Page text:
Research Papers

Organic Inhibitors of the Anode Self-Corrosion in Aluminum-Air Batteries

[+] Author and Article Information
P. S. D. Brito

C3i—Centro Interdisciplinar de
Investigação e Inovação,
Instituto Politécnico de Portalegre,
Lugar da Abadessa, Apartado 148,
Portalegre 7301-901, Portugal,
e-mail: pbrito@estgp.pt

C. A. C. Sequeira

Department of Chemical and
Biological Engineering,
Instituto Superior Técnico,
Technical University of Lisbon (TU Lisbon),
Av. Rovisco Pais 1,
Lisboa 1049-001, Portugal,
e-mail: cesarsequeira@ist.utl.pt

Contributed by the Advanced Energy Systems Division of ASME for publication in the JOURNAL OF FUEL CELL SCIENCE AND TECHNOLOGY. Manuscript received May 14, 2013; final manuscript received July 29, 2013; published online November 7, 2013. Editor: Nigel M. Sammes.

J. Fuel Cell Sci. Technol 11(1), 011008 (Nov 07, 2013) (10 pages) Paper No: FC-13-1049; doi: 10.1115/1.4025534 History: Received May 14, 2013; Revised July 29, 2013

Aluminum-air cells are very attractive systems due to their energy performance, namely their high energy density. Aluminum is a cheap and light material with a very high electropositive electrode potential, but a critical problem is its easy anodic oxidation in aqueous electrolytes complemented by hydrogen discharge. The purpose of this work was to study the electrochemical behavior of aluminum in strong alkaline medium in the presence of water-soluble organic compounds, such as carboxylic acids, amines, and amino acids in the perspective of self-corrosion control. The study was based on determinations of the amount of hydrogen released under potentiostatic polarization with separation of partial anodic and cathodic components. The effect of hydroxyl ion concentration and temperature on the electrochemical behavior of aluminum-water system was also analyzed. From the group of organic substances tested, the majority of them showed a significant inhibitory effect—given the high rate of self-corrosion of aluminum in these environments—especially the following: metacrylaminopropyl-trimethylammonium chloride (10.0 g/l) with an inhibitor efficiency of 69%; trimethylammonium chloride (10.0 g/l), with 67% efficiency; glycine (10.0 g/l) with 56% efficiency; alanine (10.9 g/l) with 40% efficiency; citric acid (10.0 g/l) with 38% efficiency; and tartaric acid (10.0 g/l) with 35% efficiency.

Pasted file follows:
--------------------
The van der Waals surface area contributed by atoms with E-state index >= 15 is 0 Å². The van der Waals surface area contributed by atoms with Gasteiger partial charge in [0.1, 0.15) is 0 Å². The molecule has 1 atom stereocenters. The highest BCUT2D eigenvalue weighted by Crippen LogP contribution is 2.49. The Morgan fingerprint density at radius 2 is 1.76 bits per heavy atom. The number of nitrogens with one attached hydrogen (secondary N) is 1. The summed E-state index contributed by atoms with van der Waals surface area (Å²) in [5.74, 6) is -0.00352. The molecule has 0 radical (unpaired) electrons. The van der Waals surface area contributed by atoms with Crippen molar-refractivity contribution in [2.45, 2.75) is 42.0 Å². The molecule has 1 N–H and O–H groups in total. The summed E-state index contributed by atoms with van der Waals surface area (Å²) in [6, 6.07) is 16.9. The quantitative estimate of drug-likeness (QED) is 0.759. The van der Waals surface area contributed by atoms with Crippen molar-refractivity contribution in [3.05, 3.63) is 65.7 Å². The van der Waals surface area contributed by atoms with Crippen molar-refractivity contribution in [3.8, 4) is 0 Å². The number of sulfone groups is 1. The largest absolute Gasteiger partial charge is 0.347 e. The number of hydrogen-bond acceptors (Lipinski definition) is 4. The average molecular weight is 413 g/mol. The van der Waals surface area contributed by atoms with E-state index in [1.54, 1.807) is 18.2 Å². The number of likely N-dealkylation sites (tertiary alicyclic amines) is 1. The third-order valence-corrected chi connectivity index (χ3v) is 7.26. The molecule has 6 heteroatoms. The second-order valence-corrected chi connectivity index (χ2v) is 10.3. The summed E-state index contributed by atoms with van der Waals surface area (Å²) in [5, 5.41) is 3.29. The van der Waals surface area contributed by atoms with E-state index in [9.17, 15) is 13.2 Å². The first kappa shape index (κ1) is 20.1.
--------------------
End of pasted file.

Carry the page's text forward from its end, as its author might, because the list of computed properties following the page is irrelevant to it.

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Grahic Jump Location
Fig. 1

The electrolytic cell

Grahic Jump Location
Fig. 2

Aluminum polarization curves in NaOH solutions; (a) 1 M, (b) 2 M, (c) 4 M, (d) 6 M, and (e) 8 M

Grahic Jump Location
Fig. 3

Arrhenius plot for the system aluminum in a 6 M NaOH

Grahic Jump Location
Fig. 4

Potentiostatic polarization curve for an aluminum electrode in a 6 M NaOH solution with additions (10 g/l each) of: (a) glycine; (b) citric acid; (c) trimethylphenylammonium chloride, and (d) 3-metacrylaminopropyl-trimethylammonium




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